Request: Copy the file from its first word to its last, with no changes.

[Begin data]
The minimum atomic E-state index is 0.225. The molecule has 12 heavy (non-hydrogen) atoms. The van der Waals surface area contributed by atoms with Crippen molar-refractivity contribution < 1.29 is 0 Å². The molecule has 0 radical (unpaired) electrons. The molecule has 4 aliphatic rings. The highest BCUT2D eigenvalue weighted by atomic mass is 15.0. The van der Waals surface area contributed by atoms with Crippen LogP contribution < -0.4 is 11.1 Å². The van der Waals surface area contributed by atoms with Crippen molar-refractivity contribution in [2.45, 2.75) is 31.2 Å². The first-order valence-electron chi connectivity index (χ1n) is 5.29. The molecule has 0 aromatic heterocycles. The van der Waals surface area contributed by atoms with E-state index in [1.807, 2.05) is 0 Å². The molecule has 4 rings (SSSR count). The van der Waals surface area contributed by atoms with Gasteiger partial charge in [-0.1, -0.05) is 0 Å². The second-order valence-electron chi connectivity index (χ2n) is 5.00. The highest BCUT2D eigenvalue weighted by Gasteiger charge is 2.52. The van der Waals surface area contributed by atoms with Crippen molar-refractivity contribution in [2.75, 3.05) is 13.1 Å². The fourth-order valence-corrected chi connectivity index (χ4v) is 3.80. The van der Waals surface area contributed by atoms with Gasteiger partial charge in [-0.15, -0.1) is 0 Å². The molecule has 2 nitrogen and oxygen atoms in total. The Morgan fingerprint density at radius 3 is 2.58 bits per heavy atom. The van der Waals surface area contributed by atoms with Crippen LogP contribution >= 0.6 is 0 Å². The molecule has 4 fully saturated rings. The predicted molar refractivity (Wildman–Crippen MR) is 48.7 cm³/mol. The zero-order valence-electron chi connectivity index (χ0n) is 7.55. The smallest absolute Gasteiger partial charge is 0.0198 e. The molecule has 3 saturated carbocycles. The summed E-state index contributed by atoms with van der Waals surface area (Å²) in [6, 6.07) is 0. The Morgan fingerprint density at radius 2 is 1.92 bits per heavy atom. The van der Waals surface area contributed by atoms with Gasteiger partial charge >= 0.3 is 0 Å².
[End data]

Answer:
The minimum atomic E-state index is 0.225. The molecule has 12 heavy (non-hydrogen) atoms. The van der Waals surface area contributed by atoms with Crippen molar-refractivity contribution < 1.29 is 0 Å². The molecule has 0 radical (unpaired) electrons. The molecule has 4 aliphatic rings. The highest BCUT2D eigenvalue weighted by atomic mass is 15.0. The van der Waals surface area contributed by atoms with Crippen LogP contribution < -0.4 is 11.1 Å². The van der Waals surface area contributed by atoms with Crippen molar-refractivity contribution in [2.45, 2.75) is 31.2 Å². The first-order valence-electron chi connectivity index (χ1n) is 5.29. The molecule has 0 aromatic heterocycles. The van der Waals surface area contributed by atoms with E-state index in [1.807, 2.05) is 0 Å². The molecule has 4 rings (SSSR count). The van der Waals surface area contributed by atoms with Gasteiger partial charge in [-0.1, -0.05) is 0 Å². The second-order valence-electron chi connectivity index (χ2n) is 5.00. The highest BCUT2D eigenvalue weighted by Gasteiger charge is 2.52. The van der Waals surface area contributed by atoms with Crippen molar-refractivity contribution in [2.75, 3.05) is 13.1 Å². The fourth-order valence-corrected chi connectivity index (χ4v) is 3.80. The van der Waals surface area contributed by atoms with Gasteiger partial charge in [-0.15, -0.1) is 0 Å². The molecule has 2 nitrogen and oxygen atoms in total. The Morgan fingerprint density at radius 3 is 2.58 bits per heavy atom. The van der Waals surface area contributed by atoms with Crippen LogP contribution >= 0.6 is 0 Å². The molecule has 4 fully saturated rings. The predicted molar refractivity (Wildman–Crippen MR) is 48.7 cm³/mol. The zero-order valence-electron chi connectivity index (χ0n) is 7.55. The smallest absolute Gasteiger partial charge is 0.0198 e. The molecule has 3 saturated carbocycles. The summed E-state index contributed by atoms with van der Waals surface area (Å²) in [6, 6.07) is 0. The Morgan fingerprint density at radius 2 is 1.92 bits per heavy atom. The van der Waals surface area contributed by atoms with Gasteiger partial charge >= 0.3 is 0 Å².